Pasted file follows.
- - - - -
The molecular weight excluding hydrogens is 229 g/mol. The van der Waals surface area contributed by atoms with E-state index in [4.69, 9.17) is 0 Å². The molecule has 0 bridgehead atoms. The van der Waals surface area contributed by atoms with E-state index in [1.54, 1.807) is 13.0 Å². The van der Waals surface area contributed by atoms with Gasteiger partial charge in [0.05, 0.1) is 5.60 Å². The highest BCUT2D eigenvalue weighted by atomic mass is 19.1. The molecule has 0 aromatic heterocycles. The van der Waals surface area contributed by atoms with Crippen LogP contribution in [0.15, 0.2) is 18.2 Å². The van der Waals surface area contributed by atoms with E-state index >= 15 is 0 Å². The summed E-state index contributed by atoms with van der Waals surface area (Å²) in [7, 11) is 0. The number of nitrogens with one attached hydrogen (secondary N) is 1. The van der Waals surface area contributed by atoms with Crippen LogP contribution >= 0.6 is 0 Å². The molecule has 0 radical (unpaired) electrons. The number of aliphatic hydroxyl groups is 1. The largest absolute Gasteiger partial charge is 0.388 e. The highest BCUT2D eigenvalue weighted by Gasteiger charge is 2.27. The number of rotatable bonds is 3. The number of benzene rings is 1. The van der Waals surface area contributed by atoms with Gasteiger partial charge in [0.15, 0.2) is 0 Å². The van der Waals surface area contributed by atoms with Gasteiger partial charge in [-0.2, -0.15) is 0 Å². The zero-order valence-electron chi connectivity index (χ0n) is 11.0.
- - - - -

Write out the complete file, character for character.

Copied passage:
The molecular weight excluding hydrogens is 229 g/mol. The van der Waals surface area contributed by atoms with E-state index in [4.69, 9.17) is 0 Å². The molecule has 0 bridgehead atoms. The van der Waals surface area contributed by atoms with E-state index in [1.54, 1.807) is 13.0 Å². The van der Waals surface area contributed by atoms with Gasteiger partial charge in [0.05, 0.1) is 5.60 Å². The highest BCUT2D eigenvalue weighted by atomic mass is 19.1. The molecule has 0 aromatic heterocycles. The van der Waals surface area contributed by atoms with Crippen LogP contribution in [0.15, 0.2) is 18.2 Å². The van der Waals surface area contributed by atoms with E-state index >= 15 is 0 Å². The summed E-state index contributed by atoms with van der Waals surface area (Å²) in [7, 11) is 0. The number of nitrogens with one attached hydrogen (secondary N) is 1. The van der Waals surface area contributed by atoms with Crippen LogP contribution >= 0.6 is 0 Å². The molecule has 0 radical (unpaired) electrons. The number of aliphatic hydroxyl groups is 1. The largest absolute Gasteiger partial charge is 0.388 e. The highest BCUT2D eigenvalue weighted by Gasteiger charge is 2.27. The number of rotatable bonds is 3. The number of benzene rings is 1. The van der Waals surface area contributed by atoms with Gasteiger partial charge in [0.15, 0.2) is 0 Å². The van der Waals surface area contributed by atoms with Gasteiger partial charge in [-0.2, -0.15) is 0 Å². The zero-order valence-electron chi connectivity index (χ0n) is 11.0.